In the /Users/Shared folder, I created a folder called “Presentations”. This /Shared folder is accessible to all user accounts on the computer, regardless of their administrative status. This means anything you put in where while logged into your main account is accessible to your Presentation account. In my presentation account I created a desktop shortcut to this folder too, again, to make things as obvious and accessible as possible for myself or anyone else who might be presenting from my computer. This system works very well in situations where I am emailed a presentation in advance from a co-presenter, or for when I do one-off presentations such as at conferences. Once the slides are finalized or received by email, while logged into my main user account I place a copy of the presentation in /Users/Shared/Presentations and I know it will be accessible from the Presentation user account. This folder is also only modifiable by an administrative user, which means that in order to delete or add a file when logged into the presentation account you’ll have to enter the admin user name and password. This protects against any guest presenters doing unwanted modifications to contents of this folder. Of course, the cloud is nearly ubiquitous these days, but we are setting things up to use a minimum number of logged-in accounts, so minimizing the number of services in use is ideal. Also, as we’ve all experienced, some venues can have little or no wireless internet access. We don’t want our system to be brought to its knees because it relied on an internet connection.


Dropbox is the only exception to the “Log Into Nothing” rule. Most of my work is stored in Dropbox, but only a small amount of that work is actual presentation files, so I don’t want all of it to be accessible to the presentation account, nor do I want it all duplicated on my hard drive. Since I give presentations in my course lectures every week, I don’t want to manually move files into and out of /Users/Shared/Presentations; doing so on a regular basis is error-prone and it can be a bit frustrating if last-minute course announcements need to be added to lecture slides. It is therefore ideal to be able to have lecture material live in only one place. To do this I set up Dropbox on the Presentation account to sync only the folder that contains those presentations, and nothing else. This prevents all that other Dropbox data from being accessible from your Presentation account and occupying space on your computer. This strategy is best for content that you will be accessing on a very regular basis and for long stretches of time. Courses are 4 months long and occur every week, so this is the ideal situation to set up selective sync for that content rather than moving one or more lecture presentations into and out of /Users/Shared/Presentation multiple times a week.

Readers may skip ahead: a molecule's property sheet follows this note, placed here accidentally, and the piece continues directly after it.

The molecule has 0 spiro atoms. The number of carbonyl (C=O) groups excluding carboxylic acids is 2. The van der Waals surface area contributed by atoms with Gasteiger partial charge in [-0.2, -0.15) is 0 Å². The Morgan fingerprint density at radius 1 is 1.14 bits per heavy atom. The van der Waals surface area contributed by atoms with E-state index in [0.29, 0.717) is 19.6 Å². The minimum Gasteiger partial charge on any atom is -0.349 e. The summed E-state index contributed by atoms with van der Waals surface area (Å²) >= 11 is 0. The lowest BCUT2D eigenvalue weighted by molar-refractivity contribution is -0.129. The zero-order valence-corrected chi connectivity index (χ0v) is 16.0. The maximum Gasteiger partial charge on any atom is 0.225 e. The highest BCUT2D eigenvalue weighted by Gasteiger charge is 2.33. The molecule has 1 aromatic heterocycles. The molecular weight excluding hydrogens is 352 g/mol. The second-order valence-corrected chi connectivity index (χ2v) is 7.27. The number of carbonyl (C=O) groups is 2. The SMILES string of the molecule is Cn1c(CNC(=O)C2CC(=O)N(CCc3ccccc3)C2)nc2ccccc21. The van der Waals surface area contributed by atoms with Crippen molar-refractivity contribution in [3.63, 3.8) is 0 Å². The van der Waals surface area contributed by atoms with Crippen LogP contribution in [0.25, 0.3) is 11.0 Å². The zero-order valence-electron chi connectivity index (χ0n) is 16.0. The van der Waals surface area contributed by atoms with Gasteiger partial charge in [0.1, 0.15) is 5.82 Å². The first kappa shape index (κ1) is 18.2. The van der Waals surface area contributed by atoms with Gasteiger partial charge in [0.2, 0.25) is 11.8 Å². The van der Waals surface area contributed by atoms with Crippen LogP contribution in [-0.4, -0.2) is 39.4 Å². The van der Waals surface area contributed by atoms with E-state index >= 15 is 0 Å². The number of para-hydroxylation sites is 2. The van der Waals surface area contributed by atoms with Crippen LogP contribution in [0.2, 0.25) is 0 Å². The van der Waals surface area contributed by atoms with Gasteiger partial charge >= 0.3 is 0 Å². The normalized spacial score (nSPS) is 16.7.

Thumb Drives

This is, of course, the easiest. On presentation day, your co-presenters can just plug a thumb drive in and be ready to rock and roll. You’ve already indicated in the Finder’s preferences that external drives should show up on the desktop so there should be no difficulty in locating the file! ### Open everything for the first time In order to ensure a nice smooth presentation, you’ll want to take a moment right now to open every application that you expect might be used: your web browsers, your presentation software, insert a thumb drive, and so on. Just take each program for a spin. If you will be on an institutional wireless network such as the one at your university, be prepared to re-login to that with this new user account (remember, no iCloud Keychain to pass along your credentials!). By going through this process now instead of on presentation day, you’ll deal with all those one-time-only first-launch dialogue boxes that all applications inevitably display. You may also find you need to re-authorize your Office 365 credentials if you are using any Microsoft software. Better to do that now, rather than scrambling moments before you or a guest presents! ### Take advantage of Fast User Switching

Fast User Switching in OS X

OS X offers the ability to have multiple users logged into the computer at one time. This means you can easily switch between your main user account and your presentation account without needing to close applications or log out (Though you might want to remember to close any file you plan to open on the other account!). ### A word about Windows {#a-word-about-windows} If you’re reading thing and work on a Windows machine, all of these principles are transferable, the steps may just be a bit different.

You’re now a presentation ninja

This seems like a rather daunting list of steps, but in reality you should be up and running in 20-30 minutes and you’ll never have to do it again. You can now enjoy your secure little presentation silo, free from embarrassing notifications and narcoleptic computer displays.